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I've heard two conflicting principles for UI design.

  1. disable or hide functions that are not applicable to the current state of the program (maybe this is more for large forms such as in surveys)
  2. always make apparent all functions so that the user knows what's there (also so screen readers can read all functions). An example of where this is NOT done is how in spotify you need to hover over a cover to see the playback controls.

OK. Concrete example. Say I have a map app. The user enters an address. Should the "go!" button be disabled, grayed out or completely hidden until the user has entered an address (since obviously it wouldn't make sense to search for something before the user has even typed it in)?

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Usually there is one question that I ask while designing such an interface. Does any user action change the state of the control that is currently disabled?

If any user actions toggles the state of the control then it makes sense to have those controls visible but in disabled state. If the control will never be enabled then it makes sense to show it as a label and not as an actionable item.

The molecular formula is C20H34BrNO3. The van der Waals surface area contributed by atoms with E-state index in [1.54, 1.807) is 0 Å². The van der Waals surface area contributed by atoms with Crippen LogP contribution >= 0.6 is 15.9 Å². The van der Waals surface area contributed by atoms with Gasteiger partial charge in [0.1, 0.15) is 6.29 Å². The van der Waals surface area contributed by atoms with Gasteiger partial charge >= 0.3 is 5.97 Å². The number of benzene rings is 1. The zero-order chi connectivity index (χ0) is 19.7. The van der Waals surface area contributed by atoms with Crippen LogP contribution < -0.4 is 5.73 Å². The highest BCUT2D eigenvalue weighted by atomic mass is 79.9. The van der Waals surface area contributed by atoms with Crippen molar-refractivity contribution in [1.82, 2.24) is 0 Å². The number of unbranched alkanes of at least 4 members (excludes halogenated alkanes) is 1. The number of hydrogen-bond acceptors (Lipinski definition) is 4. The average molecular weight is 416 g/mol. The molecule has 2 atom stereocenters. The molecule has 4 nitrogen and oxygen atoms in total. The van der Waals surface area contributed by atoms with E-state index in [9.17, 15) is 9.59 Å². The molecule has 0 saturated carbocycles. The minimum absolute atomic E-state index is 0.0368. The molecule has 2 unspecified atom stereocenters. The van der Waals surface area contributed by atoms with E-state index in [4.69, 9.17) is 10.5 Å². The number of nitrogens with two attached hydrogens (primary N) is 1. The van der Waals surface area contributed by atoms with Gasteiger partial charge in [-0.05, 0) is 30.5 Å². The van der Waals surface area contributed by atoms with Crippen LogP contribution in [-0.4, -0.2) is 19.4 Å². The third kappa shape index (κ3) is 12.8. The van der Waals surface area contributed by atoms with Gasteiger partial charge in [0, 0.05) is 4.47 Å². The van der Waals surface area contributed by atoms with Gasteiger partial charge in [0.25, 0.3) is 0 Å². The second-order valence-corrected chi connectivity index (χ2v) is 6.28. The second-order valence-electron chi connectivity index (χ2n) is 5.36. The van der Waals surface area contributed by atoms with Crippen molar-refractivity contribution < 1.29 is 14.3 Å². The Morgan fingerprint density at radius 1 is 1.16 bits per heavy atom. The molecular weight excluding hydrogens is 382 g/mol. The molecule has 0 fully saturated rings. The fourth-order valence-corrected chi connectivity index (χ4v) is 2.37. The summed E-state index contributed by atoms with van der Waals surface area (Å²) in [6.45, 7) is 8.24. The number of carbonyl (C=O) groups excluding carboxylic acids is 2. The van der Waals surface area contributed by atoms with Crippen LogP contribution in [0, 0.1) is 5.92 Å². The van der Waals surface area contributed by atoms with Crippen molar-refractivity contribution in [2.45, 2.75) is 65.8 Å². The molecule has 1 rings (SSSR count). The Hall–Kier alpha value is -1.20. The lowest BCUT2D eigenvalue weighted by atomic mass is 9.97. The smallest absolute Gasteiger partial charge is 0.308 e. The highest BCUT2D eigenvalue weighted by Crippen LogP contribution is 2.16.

If real estate permits, it makes sense to let user know the information upfront. Making something visible later is mildly annoying to the user. She wonders, 'what are the other aspects of the screen will materialize afterwards?'. This feeling is not good for a user interface.

However, in case of admin functions or secure actions can be hidden from the normal users completely. But when logged in as an Admin, those functions need to be visible but conditionally enabled, disabled.

In your example, I'd not hide the go button. Hiding a single go button achieves nothing. There is not a significant real estate gain as well. I'd at max enable and disable it based on user entry in the associated input.

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I think it's better for the user to know why he can not do any action. So just don't hide or disable the Button, but show him why he can't push it. Like un forms, you can't submit if required fields are stille empty.

  • Please give more details as to why you think it's better for the user to know why he can't do any action. – Andrew Jul 14 '16 at 15:46

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